It was a relatively new dilemma for doctors, since the first successful living kidney transplant didn’t even happen until 1954. This became easier in the 1960s, when medications were developed that could help suppress the recipient’s immune system so it wouldn’t react to the donor organ as if it were some kind of giant invading virus. As these drugs improved, the circle of potential donors widened and altruistic individuals started coming forward, resulting in a small number of operations in the late 1960s. But the success rate was poor, so doctors stopped performing transplants between unrelated people. Besides, kidney donation at the time was an arduous procedure to undergo—in addition to a long hospital stay, donors ended up with a huge torso scar and quite possibly a missing rib.
But around 1995, researchers found a way to remove a person’s kidney employing laparoscopic surgery—that is, using a few small holes and a camera. Suddenly the procedure was less painful and the recovery easier. This, plus still better medications to reduce the risk of organ rejection, made altruistic donation much more viable.
As word got out, donors began calling hospitals again. A 2003 University of British Columbia study found that “without solicitation, 93 individuals contacted our center over 18 months expressing an interest in becoming an LAD [living anonymous donor] … Some called our center persistently over several years in their efforts to become a donor. Indeed, we did not need to find individuals who would be willing to be LADs. They found us.” And not only that, but many of them were remarkably sane.
Today, some transplant doctors dislike the term “altruistic donor,” since anyone who’s not being paid for an organ, such as a family member, is arguably acting altruistically. But most donors don’t think too much about these labels. They don’t see themselves as heroes. And most don’t even consider what they’ve done to be a big deal. The University of British Columbia study concluded: “For [living anonymous donors], donation was a natural extension of giving, in lives already rich with philanthropy,” which “dispels the notion that psychological health is irreconcilable with altruism.”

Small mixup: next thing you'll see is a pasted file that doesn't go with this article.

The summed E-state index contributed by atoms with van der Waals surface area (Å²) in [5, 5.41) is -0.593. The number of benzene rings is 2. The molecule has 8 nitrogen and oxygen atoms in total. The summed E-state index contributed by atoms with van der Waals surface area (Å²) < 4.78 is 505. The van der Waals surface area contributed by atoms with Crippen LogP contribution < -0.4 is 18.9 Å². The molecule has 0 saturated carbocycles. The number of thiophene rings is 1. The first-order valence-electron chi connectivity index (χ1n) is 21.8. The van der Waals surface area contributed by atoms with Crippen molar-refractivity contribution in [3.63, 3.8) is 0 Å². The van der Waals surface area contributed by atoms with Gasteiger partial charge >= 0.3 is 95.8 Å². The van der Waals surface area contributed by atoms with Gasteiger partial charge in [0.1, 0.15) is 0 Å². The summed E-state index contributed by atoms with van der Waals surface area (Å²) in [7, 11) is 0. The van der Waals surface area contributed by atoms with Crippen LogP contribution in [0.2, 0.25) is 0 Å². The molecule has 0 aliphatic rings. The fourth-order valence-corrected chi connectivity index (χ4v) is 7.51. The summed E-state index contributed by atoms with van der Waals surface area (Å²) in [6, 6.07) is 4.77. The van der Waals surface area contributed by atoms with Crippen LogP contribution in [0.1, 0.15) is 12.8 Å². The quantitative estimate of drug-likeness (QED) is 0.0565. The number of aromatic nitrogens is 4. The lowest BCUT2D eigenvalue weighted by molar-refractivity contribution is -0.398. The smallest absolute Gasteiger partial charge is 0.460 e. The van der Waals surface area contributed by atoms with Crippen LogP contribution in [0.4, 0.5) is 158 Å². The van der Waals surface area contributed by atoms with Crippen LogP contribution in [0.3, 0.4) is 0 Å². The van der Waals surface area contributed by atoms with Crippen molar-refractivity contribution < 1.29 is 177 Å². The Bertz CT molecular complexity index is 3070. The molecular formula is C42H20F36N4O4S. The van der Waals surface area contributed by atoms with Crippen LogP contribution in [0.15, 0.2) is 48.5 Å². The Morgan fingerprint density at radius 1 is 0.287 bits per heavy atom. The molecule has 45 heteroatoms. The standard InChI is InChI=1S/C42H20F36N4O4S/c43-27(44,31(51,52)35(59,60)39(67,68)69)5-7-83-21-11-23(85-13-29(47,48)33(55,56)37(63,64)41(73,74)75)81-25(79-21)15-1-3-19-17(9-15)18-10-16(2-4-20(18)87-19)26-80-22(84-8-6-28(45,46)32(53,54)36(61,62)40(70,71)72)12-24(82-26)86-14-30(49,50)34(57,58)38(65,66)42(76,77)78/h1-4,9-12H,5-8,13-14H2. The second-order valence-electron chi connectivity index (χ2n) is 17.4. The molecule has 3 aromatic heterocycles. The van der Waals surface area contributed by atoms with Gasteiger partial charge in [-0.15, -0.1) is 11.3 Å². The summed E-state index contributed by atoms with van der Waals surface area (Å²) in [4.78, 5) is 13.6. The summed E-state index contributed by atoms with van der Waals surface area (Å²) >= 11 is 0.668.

That study’s title is “The Living Anonymous Kidney Donor: Lunatic or Saint?” “And the truth is that they’re neither,” says Gabriel Danovitch, M.D., the medical director for the kidney and pancreas transplant program at UCLA. He has worked with many altruistic donors over the years and feels that there’s something very ordinary about them, despite their extraordinary act. “They’re just decent people, normal people, healthy people who find that donating is something they want to do,” says Dr. Danovitch. “It gives them gratification and fulfills a tremendous societal need.
Back when Todd Musgraves worked as a cop, the job initially seemed to satisfy his abiding desire to help people, to have a positive impact on their lives. But after seven years on the force, the 38-year-old resident of Texarkana, Arkansas, felt he needed to do more, which led to a second career as a grade school teacher. This was closer but still not enough. Then he remembered an article he’d read about altruistic kidney donation.
For several months, the idea of donating a kidney to someone rattled around in his mind. After all, he was healthy, and the need was there—100,000 people were waiting for transplants. Finally something clicked into place. He knew what he had to do. “I just thought, ‘If there’s somebody who’s hurting, and I can help them, why not?’ ” he says.
After doing some research, Musgraves found a hospital he felt comfortable with—the University of Maryland Medical Center—and reached out. He told his family about his plan. They weren’t very keen on it, but they could see it was something he had to do and agreed to help.
After he’d passed all the necessary tests, Musgraves flew to Baltimore. Once at the medical center, he was put under anesthesia and one of his kidneys was cut out. The organ was placed in a cooler with a GPS tracker and transported by car to Pennsylvania, where at the Penn State Milton S. Hershey Medical Center 34-year-old Melissa Masse was waiting. Just as she was wheeled into the operating room, she saw a doctor holding Musgraves’s kidney. He was cleaning it, measuring it. It looked big and full and healthy, especially compared with her own shriveled organs she’d seen on an ultrasound.